Speaker: Dr. Kris Muralidhar (University of Kentucky, USA)
Date: Nov. 23, 2011 11h30
Place: Universitat Rovira i Virgili
Abstract: This study discusses a new procedure for masking confidential numerical data-a procedure called data shuffling -in which the values of the confidential variables are \"shuffled\" among observations. The shuffled data provides a high level of data utility and minimizes the risk of disclosure. From a practical perspective, data shuffling overcomes reservations about using perturbed or modified confidential data because it retains all the desirable properties of perturbation methods and performs better than other masking techniques in both data utility and disclosure risk. In addition, data shuffling can be implemented using only rank-order data, and thus provides a nonparametric method for masking. We illustrate the applicability of data shuffling.

Array Codes and Applications

Speaker: Mario Blaum (IBM Almaden Research Center, Univ. Complutense of Madrid)
Date: Sep. 22, 2011 11h00
Place: Universitat Politècnica de Catalunya
Abstract: Array codes are a broad family of codes that are based on simple parity operations in a two-dimensional framework. Their main applications are in Redundant Array of Independent Disks (RAID) architectures and in recovery of large packets of data when data is transmitted in packets (like in the Internet). They can be regarded as erasure correcting codes in an mxn array, where a number of columns contain parity while k of them contain information. When the code can recover up to n-k erased columns, its performance is optimal (it meets the Singleton bound) and the code is called Maximum Distance Separable (MDS). I will concentrate mainly on MDS codes. MDS codes recovering up to two erasures have been widely used. Examples of these codes are the EVENODD code and the Row-Diagonal Parity (RDP) code. A competitor of MDS array codes are Reed-Solomon (RS) codes. However, RS codes are based on finite field operations, as opposed to array codes, which are based on simple parity lines. As a consequence, array codes are simpler to implement. I will give a review of array codes and state some of the main challenges to their construction. The talk requires a general knowledge of error-correcting codes, but mainly it will be self-contained.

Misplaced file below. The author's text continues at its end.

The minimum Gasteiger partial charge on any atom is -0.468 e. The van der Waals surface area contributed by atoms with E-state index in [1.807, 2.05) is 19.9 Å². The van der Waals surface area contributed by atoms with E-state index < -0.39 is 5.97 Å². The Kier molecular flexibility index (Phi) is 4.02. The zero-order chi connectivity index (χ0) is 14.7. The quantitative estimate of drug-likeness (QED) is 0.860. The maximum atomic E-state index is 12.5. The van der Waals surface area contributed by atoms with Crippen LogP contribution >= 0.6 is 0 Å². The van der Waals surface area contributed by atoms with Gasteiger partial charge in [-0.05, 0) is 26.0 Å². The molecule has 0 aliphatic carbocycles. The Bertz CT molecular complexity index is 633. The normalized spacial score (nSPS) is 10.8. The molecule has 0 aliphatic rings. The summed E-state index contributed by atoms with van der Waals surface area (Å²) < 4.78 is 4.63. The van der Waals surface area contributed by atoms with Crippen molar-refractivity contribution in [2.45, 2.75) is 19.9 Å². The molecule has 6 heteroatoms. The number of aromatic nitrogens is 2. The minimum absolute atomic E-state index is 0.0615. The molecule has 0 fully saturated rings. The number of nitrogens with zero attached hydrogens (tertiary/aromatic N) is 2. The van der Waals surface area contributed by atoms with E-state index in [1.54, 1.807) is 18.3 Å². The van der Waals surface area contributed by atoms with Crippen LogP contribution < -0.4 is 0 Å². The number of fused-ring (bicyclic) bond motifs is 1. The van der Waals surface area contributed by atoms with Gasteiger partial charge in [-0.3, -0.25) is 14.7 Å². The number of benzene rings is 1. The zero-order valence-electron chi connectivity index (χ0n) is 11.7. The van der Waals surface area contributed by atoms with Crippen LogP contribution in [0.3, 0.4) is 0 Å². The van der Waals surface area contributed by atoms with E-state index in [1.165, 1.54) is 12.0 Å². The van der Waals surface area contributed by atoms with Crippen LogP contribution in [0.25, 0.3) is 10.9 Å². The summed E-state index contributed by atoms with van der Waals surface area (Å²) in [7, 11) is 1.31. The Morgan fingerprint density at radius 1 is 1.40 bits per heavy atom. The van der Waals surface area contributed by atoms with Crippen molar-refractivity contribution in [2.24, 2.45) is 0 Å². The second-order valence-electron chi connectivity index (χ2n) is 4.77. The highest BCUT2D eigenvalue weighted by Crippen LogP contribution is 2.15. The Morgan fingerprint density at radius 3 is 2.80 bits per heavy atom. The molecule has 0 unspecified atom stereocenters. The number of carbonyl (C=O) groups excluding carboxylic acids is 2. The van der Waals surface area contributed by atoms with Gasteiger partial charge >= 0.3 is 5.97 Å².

Non-homogeneous anonymizations

Speaker: Dr. Tamir Tassa (The Open University, Israel)
Date: Sep. 20, 2011 12h30
Abstract: Privacy Preserving Data Publishing (PPDP) is an evolving research field that is targeted at developing anonymization techniques to enable publishing data so that privacy is preserved while data distortion is minimized. Up until recently most of the research on PPDP considered partition-based anonymization models. The approach in such models is to partition the database records into groups and then homogeneously generalize the quasi-identifiers in all records within a group, as a countermeasure against linking attacks. We describe in this talk alternative anonymization models which are not based on partitioning and homogeneous generalization. Such models extend the set of acceptable anonymizations of a given table, whence they allow achieving similar privacy goals with much less information loss. We shall briefly review the basic models of homogeneous anonymization (e.g. k-anonymity and l-diversity) and then define non-homogeneous anonymization, discuss its privacy, describe algorithms and demonstrate the advantage of such anonymizations in reducing the information loss. We shall then discuss the usefulness of those models for data mining purposes. In particular, we will show that the reduced information loss that characterizes such anonymizations translates also to enhanced accuracy when using the anonymized tables to learn classification models.